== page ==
5 Reasons You Need to Visit Iceland in the Winter
Odds are the last place you’re thinking about traveling in the winter is somewhere with “Ice” in the name. And while it’s a bit light-challenged, Iceland in the winter is an incredible place.
Its snow-blanketed landscapes are stunning, the Northern Lights are unforgettable — and Reykjavik makes the most of all that darkness—it gives Icelanders so many more hours of nightlife. And as a bonus, flights and hotels are much cheaper outside the popular summer months. So book a flight (only 4 hours from the East Coast), pack your best bathing suit and your warmest jacket, and get to know Iceland in its winter state. Here are five reasons to go right now.
1. The party scene
It gets dark by 4pm. The sun doesn’t come back up until 10am. When the night feels like it never ends, why wouldn’t you party all the time? Reykjavik has the nightlife of a city five times its size, from hipster cocktail dens to live music venues to all-night gay bar dance parties to the Lebowski Bar — yes, a whole bar dedicated to the glory of The Dude, with a menu of more than a dozen White Russian variations.
2. Naturally heated swimming pools
Icelanders love their pools in the winter—and we would, too, if we had geothermally heated, mineral-rich hot water running through every corner of our country. Even the tiniest middle-of-nowhere towns will have a pool with naturally warmed waters. And outside the cities, natural hot springs are just as tempting.
3. The Blue Lagoon
The granddaddy of all the pools. The geyser-heated, iridescent-blue pool is the temperature of a hot bath, so even if it’s snowing, you’re warm as can be in the water. Steam rises up all around you for a surreal fog that makes you feel as if you’re on another planet; other bathers even five feet from you are obscured by the mist. Paddle your way up to the swim-up bar, order an Icelandic beer, and breathe a sigh of contentment.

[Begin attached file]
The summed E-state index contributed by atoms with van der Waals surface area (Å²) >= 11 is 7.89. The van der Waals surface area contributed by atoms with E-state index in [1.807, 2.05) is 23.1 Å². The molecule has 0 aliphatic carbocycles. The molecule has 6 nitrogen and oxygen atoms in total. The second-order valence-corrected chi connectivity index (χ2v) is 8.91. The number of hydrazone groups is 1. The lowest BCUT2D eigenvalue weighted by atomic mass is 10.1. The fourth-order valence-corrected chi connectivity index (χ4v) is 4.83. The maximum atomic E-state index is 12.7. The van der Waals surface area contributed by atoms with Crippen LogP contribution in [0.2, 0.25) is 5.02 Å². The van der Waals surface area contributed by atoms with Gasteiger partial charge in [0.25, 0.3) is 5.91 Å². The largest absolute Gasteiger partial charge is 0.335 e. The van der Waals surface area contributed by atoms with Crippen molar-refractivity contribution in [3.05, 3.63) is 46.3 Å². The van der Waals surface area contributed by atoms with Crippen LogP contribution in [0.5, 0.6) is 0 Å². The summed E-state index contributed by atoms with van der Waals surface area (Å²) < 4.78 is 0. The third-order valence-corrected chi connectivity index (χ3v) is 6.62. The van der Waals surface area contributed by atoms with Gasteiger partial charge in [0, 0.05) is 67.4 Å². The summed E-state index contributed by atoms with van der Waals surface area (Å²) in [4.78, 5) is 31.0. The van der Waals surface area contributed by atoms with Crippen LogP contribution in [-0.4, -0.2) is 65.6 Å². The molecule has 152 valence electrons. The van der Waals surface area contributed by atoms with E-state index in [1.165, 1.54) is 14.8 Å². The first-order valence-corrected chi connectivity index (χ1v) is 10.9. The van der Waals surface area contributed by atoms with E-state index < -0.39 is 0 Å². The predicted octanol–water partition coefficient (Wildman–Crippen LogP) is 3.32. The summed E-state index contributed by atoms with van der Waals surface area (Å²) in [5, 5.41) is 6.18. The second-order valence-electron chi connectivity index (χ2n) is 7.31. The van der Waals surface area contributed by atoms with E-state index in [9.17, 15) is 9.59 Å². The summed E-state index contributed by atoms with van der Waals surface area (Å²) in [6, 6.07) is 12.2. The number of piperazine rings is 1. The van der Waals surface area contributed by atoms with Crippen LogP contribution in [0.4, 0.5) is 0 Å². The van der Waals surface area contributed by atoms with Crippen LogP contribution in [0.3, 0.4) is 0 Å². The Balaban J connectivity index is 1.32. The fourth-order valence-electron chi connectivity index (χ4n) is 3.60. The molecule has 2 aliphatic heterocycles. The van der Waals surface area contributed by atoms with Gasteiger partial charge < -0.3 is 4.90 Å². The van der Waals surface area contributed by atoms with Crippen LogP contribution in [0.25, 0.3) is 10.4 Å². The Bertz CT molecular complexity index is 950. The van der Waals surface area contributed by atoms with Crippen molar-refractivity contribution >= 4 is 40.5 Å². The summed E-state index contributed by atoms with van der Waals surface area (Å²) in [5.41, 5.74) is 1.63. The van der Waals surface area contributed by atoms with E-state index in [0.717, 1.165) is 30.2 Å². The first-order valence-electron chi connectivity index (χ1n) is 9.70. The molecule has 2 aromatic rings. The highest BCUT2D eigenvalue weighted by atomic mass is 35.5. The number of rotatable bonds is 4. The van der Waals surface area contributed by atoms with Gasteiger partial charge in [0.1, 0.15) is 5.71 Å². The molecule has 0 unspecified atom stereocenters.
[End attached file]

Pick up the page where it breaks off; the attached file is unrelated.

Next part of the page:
4. Nature, man
You can visit Iceland’s majestic mountains and geysers in any season — but they look even more spectacular in the snow. From snow-covered lava fields to frozen waterfalls, the winter sights are truly stunning.
5. The Northern Lights
It’s impossible to describe the breathtaking sight of the Northern Lights, but here’s the closest I can get: Imagine you’ve never seen a rainbow. Then one day, the clouds of a thunderstorm part, the sun streams in, and you see the gorgeous, vivid full arc of a rainbow. And then about seventeen other rainbows stretch across the sky. And then they all start moving.
That’s what it’s like to see the aurora borealis. Get far enough outside the city on a clear winter night and, depending on solar activity, your odds are good of catching the Northern Lights — whether just a green mist across the sky, or a full-on multi-colored light show rippling its way from one horizon to the other. (Even if your aurora show isn’t the best, the stars you can see from middle-of-nowhere Iceland are breathtaking.)
Watching nature’s most beautiful light show, you just have to think, No wonder the Vikings thought their gods were fighting all the time. If those kinds of light shows cascaded across the sky, night after night, you would probably think something supernatural was going on too.